Santander recently announced it was going back into the buy-to-let mortgage market with its first deals for part-time landlords since 2008. The new loans will be sold exclusively via advisers and mortgage brokers through Abbey for Intermediaries and will only be made available to borrowers that already have a residential or buy- to-let mortgage but no more than three properties in their portfolio.
The private rental sector is playing an increasingly important role, hence the impressive growth of the buy-to-let sector from lows of two years ago, so this move is not surprising, especially following moves from the Yorkshire and Skipton building societies earlier in the year.
Overall BTL lending terms have been improving as more lenders have entered the fray but more competition is needed, so Santander coming in with real intent is a major boost as it increases lending supply and should work well for consumers to get more choice. In contrast to other aspects of the mortgage industry, the picture for buy-to-let investors appears relatively rosy and warrants closer inspection.
For a long time, rental yields have remained strong and 10.2 per cent of overall lending last year can be traced back to BTL products, the same as its peak in 2007. It might suggest that those of us that can should start our own BTL portfolios but it is needs to be approached as a business decision. Buy-to-let landlords have to commit a lot of time and effort into making their venture a success. Help is at hand via the broking community, estate agents and lenders and this support is crucial to the novice landlord entering the market.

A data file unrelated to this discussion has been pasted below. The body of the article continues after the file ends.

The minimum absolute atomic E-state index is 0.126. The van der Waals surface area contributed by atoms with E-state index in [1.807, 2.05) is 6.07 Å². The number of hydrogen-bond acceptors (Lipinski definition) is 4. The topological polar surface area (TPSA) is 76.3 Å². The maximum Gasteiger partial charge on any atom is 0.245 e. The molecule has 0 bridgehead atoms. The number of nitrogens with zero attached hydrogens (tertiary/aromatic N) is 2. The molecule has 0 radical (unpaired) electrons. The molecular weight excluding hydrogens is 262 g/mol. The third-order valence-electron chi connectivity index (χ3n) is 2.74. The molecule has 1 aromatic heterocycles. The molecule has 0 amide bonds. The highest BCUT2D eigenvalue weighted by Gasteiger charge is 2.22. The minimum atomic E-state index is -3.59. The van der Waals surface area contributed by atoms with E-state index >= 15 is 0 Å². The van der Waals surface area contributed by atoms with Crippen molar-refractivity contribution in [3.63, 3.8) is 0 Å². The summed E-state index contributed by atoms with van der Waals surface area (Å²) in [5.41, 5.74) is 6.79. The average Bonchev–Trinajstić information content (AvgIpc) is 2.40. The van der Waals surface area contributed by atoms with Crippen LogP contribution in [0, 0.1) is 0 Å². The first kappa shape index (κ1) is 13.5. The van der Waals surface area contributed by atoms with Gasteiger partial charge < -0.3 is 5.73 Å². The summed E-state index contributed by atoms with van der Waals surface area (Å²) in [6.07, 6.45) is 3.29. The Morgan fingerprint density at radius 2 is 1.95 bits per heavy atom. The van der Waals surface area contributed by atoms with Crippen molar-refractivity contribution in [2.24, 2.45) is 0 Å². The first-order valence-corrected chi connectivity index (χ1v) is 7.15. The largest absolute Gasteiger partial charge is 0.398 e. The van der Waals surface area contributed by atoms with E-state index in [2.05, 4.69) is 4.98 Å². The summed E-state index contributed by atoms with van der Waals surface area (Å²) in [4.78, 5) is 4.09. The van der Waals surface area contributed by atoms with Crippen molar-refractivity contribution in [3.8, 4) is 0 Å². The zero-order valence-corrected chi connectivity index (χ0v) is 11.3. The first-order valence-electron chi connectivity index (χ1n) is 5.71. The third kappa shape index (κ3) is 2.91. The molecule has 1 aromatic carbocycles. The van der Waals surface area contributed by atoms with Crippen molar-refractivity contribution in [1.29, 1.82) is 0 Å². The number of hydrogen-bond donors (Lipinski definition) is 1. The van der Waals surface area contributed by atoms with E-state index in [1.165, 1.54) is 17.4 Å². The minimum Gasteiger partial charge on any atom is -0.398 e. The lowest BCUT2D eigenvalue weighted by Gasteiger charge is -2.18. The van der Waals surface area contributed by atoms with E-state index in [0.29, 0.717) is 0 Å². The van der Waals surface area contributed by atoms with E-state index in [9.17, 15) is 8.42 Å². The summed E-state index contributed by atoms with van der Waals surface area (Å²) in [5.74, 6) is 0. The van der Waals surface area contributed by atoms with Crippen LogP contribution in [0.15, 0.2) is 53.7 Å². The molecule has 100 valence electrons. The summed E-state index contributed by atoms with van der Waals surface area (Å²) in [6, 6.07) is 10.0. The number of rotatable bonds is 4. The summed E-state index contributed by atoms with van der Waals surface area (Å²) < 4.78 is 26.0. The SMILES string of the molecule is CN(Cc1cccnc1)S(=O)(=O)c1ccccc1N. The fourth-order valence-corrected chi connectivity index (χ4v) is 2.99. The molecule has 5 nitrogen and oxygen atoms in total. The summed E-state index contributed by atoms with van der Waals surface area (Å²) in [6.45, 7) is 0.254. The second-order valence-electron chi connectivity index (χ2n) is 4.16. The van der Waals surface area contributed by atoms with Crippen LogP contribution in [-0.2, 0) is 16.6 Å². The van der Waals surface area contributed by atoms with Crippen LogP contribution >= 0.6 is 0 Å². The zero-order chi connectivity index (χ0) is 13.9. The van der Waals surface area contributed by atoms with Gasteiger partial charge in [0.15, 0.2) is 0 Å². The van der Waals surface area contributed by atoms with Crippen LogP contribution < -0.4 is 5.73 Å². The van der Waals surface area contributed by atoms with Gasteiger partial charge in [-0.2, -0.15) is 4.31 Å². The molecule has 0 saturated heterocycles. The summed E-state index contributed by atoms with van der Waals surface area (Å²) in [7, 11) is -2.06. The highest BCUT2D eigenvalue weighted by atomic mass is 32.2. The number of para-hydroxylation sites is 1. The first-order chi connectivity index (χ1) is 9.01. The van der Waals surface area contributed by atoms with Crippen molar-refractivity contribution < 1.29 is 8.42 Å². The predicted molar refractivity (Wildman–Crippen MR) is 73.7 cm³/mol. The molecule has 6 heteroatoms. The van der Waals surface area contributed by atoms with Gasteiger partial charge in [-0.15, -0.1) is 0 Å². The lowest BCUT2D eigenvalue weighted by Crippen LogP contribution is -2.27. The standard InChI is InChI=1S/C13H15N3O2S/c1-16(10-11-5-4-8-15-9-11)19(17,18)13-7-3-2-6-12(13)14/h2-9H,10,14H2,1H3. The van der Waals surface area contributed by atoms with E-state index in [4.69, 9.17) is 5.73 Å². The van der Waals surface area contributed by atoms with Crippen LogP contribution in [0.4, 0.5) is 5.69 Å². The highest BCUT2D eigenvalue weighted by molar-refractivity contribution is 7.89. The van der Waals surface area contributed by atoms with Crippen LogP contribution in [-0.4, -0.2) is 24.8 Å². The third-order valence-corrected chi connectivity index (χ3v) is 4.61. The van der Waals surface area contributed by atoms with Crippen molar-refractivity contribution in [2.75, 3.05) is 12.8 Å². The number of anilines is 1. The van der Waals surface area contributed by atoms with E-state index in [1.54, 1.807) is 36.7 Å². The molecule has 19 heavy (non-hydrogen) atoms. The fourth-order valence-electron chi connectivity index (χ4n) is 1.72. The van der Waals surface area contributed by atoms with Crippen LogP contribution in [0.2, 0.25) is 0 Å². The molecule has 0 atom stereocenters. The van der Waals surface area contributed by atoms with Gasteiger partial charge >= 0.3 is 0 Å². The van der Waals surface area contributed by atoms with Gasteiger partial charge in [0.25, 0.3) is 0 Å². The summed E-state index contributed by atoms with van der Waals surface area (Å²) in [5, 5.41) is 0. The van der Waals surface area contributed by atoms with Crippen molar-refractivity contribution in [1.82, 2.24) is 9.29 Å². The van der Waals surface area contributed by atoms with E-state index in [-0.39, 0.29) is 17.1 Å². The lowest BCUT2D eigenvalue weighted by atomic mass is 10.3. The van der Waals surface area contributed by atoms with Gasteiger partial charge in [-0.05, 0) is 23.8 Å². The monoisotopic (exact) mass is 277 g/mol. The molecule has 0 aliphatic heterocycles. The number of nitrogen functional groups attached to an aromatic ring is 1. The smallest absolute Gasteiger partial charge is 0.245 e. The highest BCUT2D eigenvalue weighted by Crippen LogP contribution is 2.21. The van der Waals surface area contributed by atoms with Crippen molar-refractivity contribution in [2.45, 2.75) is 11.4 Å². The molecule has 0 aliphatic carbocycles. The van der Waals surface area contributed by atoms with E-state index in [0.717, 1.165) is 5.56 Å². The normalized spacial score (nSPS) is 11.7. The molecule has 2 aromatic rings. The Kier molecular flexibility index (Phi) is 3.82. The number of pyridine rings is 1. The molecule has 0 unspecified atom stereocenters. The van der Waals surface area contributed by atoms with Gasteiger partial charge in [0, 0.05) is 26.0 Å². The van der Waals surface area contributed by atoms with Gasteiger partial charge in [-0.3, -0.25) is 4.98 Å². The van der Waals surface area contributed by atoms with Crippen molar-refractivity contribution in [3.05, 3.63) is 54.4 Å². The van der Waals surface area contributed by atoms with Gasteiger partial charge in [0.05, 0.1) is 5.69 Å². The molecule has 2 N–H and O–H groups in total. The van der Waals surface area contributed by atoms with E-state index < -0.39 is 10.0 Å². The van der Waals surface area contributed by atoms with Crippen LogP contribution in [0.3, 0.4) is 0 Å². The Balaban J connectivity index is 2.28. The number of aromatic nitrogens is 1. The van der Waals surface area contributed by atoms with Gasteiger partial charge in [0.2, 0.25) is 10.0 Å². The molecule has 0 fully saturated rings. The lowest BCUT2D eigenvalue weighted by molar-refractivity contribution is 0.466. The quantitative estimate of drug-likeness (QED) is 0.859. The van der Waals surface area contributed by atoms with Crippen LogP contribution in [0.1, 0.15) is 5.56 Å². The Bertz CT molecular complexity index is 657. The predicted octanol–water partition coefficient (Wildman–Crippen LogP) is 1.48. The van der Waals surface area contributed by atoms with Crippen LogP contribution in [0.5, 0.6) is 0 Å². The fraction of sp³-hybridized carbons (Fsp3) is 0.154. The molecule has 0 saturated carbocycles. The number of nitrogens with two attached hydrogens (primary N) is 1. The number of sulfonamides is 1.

Despite the apparent and seemingly obvious benefits, it is important that we as an industry impress on clients this is a business transaction and they should fully understand all the financials before committing to the first purchase. When planning a portfolio for a client, consider all the options but try to focus on a few quality products rather than a wider, extensive range.
A small portfolio built quickly can help in minimising rental voids, spread risk and increase yields. It is important to explain the capital required if further properties are to be acquired as this may influence your client’s initial investment in the first property. Advise them to look carefully at managing tenancy agreements as they near maturity to minimise rental voids and maximise rental incomes.
It is also worth mentioning for first- timers that insurance can protect against accidental damage, loss of rental income from specific causes, third-party liability and cover buildings and contents for furnished lets.
Intermediaries and lenders have an important role to play in guiding clients through what can be a tricky market to ensure they make the right choices. Landlords will have an increasingly important role and the industry needs to ensure we give clients every opportunity and support to ensure they are able to get things right with their property investment.
Ben Thompson is managing director of Legal & General Mortgage Club